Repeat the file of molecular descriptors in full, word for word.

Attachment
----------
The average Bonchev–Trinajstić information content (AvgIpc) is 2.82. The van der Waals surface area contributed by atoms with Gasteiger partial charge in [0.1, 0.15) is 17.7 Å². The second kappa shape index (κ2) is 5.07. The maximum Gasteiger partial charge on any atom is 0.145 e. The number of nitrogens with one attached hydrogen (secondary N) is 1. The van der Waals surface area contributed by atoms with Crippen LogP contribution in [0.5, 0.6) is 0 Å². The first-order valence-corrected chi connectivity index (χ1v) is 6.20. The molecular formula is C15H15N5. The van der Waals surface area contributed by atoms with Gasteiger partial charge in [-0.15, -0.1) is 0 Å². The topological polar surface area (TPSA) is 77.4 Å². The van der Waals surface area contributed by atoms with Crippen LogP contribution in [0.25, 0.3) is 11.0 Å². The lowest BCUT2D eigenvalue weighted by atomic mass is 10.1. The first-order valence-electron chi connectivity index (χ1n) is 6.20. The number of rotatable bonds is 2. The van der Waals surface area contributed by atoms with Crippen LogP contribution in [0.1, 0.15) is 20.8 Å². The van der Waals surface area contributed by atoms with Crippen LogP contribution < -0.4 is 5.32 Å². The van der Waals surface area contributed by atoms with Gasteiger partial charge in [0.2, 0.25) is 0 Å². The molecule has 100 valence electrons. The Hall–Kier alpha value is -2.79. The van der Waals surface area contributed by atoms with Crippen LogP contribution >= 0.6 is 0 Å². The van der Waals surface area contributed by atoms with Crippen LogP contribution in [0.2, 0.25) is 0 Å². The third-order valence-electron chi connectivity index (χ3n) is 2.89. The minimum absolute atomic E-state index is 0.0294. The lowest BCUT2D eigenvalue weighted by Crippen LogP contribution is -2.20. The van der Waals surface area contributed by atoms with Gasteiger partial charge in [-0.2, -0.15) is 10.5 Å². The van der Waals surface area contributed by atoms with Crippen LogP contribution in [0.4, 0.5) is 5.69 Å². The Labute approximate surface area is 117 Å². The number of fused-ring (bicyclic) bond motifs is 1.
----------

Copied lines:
The average Bonchev–Trinajstić information content (AvgIpc) is 2.82. The van der Waals surface area contributed by atoms with Gasteiger partial charge in [0.1, 0.15) is 17.7 Å². The second kappa shape index (κ2) is 5.07. The maximum Gasteiger partial charge on any atom is 0.145 e. The number of nitrogens with one attached hydrogen (secondary N) is 1. The van der Waals surface area contributed by atoms with Crippen LogP contribution in [0.5, 0.6) is 0 Å². The first-order valence-corrected chi connectivity index (χ1v) is 6.20. The molecular formula is C15H15N5. The van der Waals surface area contributed by atoms with Gasteiger partial charge in [-0.15, -0.1) is 0 Å². The topological polar surface area (TPSA) is 77.4 Å². The van der Waals surface area contributed by atoms with Crippen LogP contribution in [0.25, 0.3) is 11.0 Å². The lowest BCUT2D eigenvalue weighted by atomic mass is 10.1. The first-order valence-electron chi connectivity index (χ1n) is 6.20. The number of rotatable bonds is 2. The van der Waals surface area contributed by atoms with Crippen LogP contribution in [0.1, 0.15) is 20.8 Å². The van der Waals surface area contributed by atoms with Crippen LogP contribution < -0.4 is 5.32 Å². The van der Waals surface area contributed by atoms with Gasteiger partial charge in [0.2, 0.25) is 0 Å². The molecule has 100 valence electrons. The Hall–Kier alpha value is -2.79. The van der Waals surface area contributed by atoms with Crippen LogP contribution >= 0.6 is 0 Å². The van der Waals surface area contributed by atoms with Crippen LogP contribution in [0.2, 0.25) is 0 Å². The third-order valence-electron chi connectivity index (χ3n) is 2.89. The minimum absolute atomic E-state index is 0.0294. The lowest BCUT2D eigenvalue weighted by Crippen LogP contribution is -2.20. The van der Waals surface area contributed by atoms with Gasteiger partial charge in [-0.2, -0.15) is 10.5 Å². The van der Waals surface area contributed by atoms with Crippen LogP contribution in [0.4, 0.5) is 5.69 Å². The Labute approximate surface area is 117 Å². The number of fused-ring (bicyclic) bond motifs is 1.